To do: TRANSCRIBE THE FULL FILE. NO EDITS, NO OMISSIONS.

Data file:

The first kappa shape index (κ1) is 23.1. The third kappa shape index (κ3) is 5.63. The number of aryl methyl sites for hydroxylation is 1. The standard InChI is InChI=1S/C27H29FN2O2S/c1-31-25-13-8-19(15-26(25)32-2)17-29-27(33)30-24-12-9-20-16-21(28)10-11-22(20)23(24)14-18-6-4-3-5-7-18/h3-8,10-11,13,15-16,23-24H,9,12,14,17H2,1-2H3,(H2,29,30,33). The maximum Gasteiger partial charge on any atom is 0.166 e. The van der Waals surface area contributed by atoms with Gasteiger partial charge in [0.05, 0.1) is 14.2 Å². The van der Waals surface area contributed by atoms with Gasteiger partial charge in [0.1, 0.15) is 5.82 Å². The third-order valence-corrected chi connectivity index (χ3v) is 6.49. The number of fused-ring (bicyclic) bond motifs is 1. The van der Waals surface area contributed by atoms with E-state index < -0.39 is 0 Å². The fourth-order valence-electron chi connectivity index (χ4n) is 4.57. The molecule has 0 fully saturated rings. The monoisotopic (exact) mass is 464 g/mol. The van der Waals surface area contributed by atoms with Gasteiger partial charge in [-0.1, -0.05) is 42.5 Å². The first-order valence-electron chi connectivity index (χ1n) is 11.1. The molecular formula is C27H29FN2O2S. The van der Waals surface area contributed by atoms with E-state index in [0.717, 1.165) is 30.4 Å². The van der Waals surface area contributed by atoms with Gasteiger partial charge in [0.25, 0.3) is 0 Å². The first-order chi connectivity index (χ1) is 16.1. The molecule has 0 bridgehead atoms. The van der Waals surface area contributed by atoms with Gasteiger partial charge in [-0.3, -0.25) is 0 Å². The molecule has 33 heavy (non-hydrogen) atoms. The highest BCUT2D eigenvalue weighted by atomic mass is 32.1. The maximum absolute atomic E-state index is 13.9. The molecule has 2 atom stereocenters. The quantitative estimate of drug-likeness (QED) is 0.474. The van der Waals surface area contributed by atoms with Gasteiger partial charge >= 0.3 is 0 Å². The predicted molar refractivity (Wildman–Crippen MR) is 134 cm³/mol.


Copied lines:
The first kappa shape index (κ1) is 23.1. The third kappa shape index (κ3) is 5.63. The number of aryl methyl sites for hydroxylation is 1. The standard InChI is InChI=1S/C27H29FN2O2S/c1-31-25-13-8-19(15-26(25)32-2)17-29-27(33)30-24-12-9-20-16-21(28)10-11-22(20)23(24)14-18-6-4-3-5-7-18/h3-8,10-11,13,15-16,23-24H,9,12,14,17H2,1-2H3,(H2,29,30,33). The maximum Gasteiger partial charge on any atom is 0.166 e. The van der Waals surface area contributed by atoms with Gasteiger partial charge in [0.05, 0.1) is 14.2 Å². The van der Waals surface area contributed by atoms with Gasteiger partial charge in [0.1, 0.15) is 5.82 Å². The third-order valence-corrected chi connectivity index (χ3v) is 6.49. The number of fused-ring (bicyclic) bond motifs is 1. The van der Waals surface area contributed by atoms with E-state index < -0.39 is 0 Å². The fourth-order valence-electron chi connectivity index (χ4n) is 4.57. The molecule has 0 fully saturated rings. The monoisotopic (exact) mass is 464 g/mol. The van der Waals surface area contributed by atoms with Gasteiger partial charge in [-0.1, -0.05) is 42.5 Å². The first-order valence-electron chi connectivity index (χ1n) is 11.1. The molecular formula is C27H29FN2O2S. The van der Waals surface area contributed by atoms with E-state index in [0.717, 1.165) is 30.4 Å². The van der Waals surface area contributed by atoms with Gasteiger partial charge in [0.25, 0.3) is 0 Å². The first-order chi connectivity index (χ1) is 16.1. The molecule has 0 bridgehead atoms. The van der Waals surface area contributed by atoms with Gasteiger partial charge in [-0.3, -0.25) is 0 Å². The molecule has 33 heavy (non-hydrogen) atoms. The highest BCUT2D eigenvalue weighted by atomic mass is 32.1. The maximum absolute atomic E-state index is 13.9. The molecule has 2 atom stereocenters. The quantitative estimate of drug-likeness (QED) is 0.474. The van der Waals surface area contributed by atoms with Gasteiger partial charge >= 0.3 is 0 Å². The predicted molar refractivity (Wildman–Crippen MR) is 134 cm³/mol.